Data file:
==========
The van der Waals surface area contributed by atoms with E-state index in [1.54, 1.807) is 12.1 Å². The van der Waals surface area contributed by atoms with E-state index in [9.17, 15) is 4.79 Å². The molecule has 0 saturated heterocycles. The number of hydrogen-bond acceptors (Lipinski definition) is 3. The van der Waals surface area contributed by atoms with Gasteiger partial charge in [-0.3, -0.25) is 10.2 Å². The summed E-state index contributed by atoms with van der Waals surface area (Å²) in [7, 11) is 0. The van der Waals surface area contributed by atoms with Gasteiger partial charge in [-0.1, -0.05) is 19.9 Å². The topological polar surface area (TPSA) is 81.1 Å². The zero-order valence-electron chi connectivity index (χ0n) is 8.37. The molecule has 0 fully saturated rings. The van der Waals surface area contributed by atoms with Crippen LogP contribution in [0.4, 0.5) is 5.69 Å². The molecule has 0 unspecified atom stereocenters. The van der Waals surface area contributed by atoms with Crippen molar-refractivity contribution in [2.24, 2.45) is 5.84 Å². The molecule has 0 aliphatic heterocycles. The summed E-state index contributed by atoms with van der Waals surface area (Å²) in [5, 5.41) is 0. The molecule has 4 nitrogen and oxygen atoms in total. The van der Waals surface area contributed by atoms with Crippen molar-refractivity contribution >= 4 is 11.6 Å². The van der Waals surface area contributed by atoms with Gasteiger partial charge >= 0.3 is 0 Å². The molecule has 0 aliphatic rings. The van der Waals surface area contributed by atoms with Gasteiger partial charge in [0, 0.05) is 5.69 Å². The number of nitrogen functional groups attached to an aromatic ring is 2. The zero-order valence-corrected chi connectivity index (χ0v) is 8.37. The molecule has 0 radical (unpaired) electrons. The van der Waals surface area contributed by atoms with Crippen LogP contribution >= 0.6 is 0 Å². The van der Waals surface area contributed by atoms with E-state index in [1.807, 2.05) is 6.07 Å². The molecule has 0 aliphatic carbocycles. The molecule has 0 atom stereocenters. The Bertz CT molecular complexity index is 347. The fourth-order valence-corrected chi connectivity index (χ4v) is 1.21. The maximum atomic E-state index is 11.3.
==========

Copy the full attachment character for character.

The van der Waals surface area contributed by atoms with E-state index in [1.54, 1.807) is 12.1 Å². The van der Waals surface area contributed by atoms with E-state index in [9.17, 15) is 4.79 Å². The molecule has 0 saturated heterocycles. The number of hydrogen-bond acceptors (Lipinski definition) is 3. The van der Waals surface area contributed by atoms with Gasteiger partial charge in [-0.3, -0.25) is 10.2 Å². The summed E-state index contributed by atoms with van der Waals surface area (Å²) in [7, 11) is 0. The van der Waals surface area contributed by atoms with Gasteiger partial charge in [-0.1, -0.05) is 19.9 Å². The topological polar surface area (TPSA) is 81.1 Å². The zero-order valence-electron chi connectivity index (χ0n) is 8.37. The molecule has 0 fully saturated rings. The van der Waals surface area contributed by atoms with Crippen LogP contribution in [0.4, 0.5) is 5.69 Å². The molecule has 0 unspecified atom stereocenters. The van der Waals surface area contributed by atoms with Crippen molar-refractivity contribution in [2.24, 2.45) is 5.84 Å². The molecule has 0 aliphatic heterocycles. The summed E-state index contributed by atoms with van der Waals surface area (Å²) in [5, 5.41) is 0. The molecule has 4 nitrogen and oxygen atoms in total. The van der Waals surface area contributed by atoms with Crippen molar-refractivity contribution >= 4 is 11.6 Å². The van der Waals surface area contributed by atoms with Gasteiger partial charge >= 0.3 is 0 Å². The molecule has 0 aliphatic rings. The van der Waals surface area contributed by atoms with Gasteiger partial charge in [0, 0.05) is 5.69 Å². The number of nitrogen functional groups attached to an aromatic ring is 2. The zero-order valence-corrected chi connectivity index (χ0v) is 8.37. The molecule has 0 radical (unpaired) electrons. The van der Waals surface area contributed by atoms with Crippen LogP contribution >= 0.6 is 0 Å². The van der Waals surface area contributed by atoms with E-state index in [1.807, 2.05) is 6.07 Å². The molecule has 0 aliphatic carbocycles. The molecule has 0 atom stereocenters. The Bertz CT molecular complexity index is 347. The fourth-order valence-corrected chi connectivity index (χ4v) is 1.21. The maximum atomic E-state index is 11.3.